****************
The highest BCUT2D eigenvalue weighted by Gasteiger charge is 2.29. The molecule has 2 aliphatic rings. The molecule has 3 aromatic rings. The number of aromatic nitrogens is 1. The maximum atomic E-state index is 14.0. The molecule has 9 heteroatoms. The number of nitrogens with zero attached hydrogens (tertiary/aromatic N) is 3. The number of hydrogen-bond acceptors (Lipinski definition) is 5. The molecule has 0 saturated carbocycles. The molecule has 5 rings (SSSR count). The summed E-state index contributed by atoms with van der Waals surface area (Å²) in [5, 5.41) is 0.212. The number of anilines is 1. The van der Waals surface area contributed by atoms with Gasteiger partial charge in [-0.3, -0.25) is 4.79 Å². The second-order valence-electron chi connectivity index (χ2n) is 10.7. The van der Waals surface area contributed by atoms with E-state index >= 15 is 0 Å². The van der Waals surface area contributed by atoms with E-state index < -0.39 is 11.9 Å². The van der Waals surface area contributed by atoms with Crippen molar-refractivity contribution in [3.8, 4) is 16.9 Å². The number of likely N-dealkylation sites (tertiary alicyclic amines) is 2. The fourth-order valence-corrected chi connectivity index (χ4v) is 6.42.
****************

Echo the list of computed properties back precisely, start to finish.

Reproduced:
The highest BCUT2D eigenvalue weighted by Gasteiger charge is 2.29. The molecule has 2 aliphatic rings. The molecule has 3 aromatic rings. The number of aromatic nitrogens is 1. The maximum atomic E-state index is 14.0. The molecule has 9 heteroatoms. The number of nitrogens with zero attached hydrogens (tertiary/aromatic N) is 3. The number of hydrogen-bond acceptors (Lipinski definition) is 5. The molecule has 0 saturated carbocycles. The molecule has 5 rings (SSSR count). The summed E-state index contributed by atoms with van der Waals surface area (Å²) in [5, 5.41) is 0.212. The number of anilines is 1. The van der Waals surface area contributed by atoms with Gasteiger partial charge in [-0.3, -0.25) is 4.79 Å². The second-order valence-electron chi connectivity index (χ2n) is 10.7. The van der Waals surface area contributed by atoms with E-state index >= 15 is 0 Å². The van der Waals surface area contributed by atoms with E-state index < -0.39 is 11.9 Å². The van der Waals surface area contributed by atoms with Crippen molar-refractivity contribution in [3.8, 4) is 16.9 Å². The number of likely N-dealkylation sites (tertiary alicyclic amines) is 2. The fourth-order valence-corrected chi connectivity index (χ4v) is 6.42.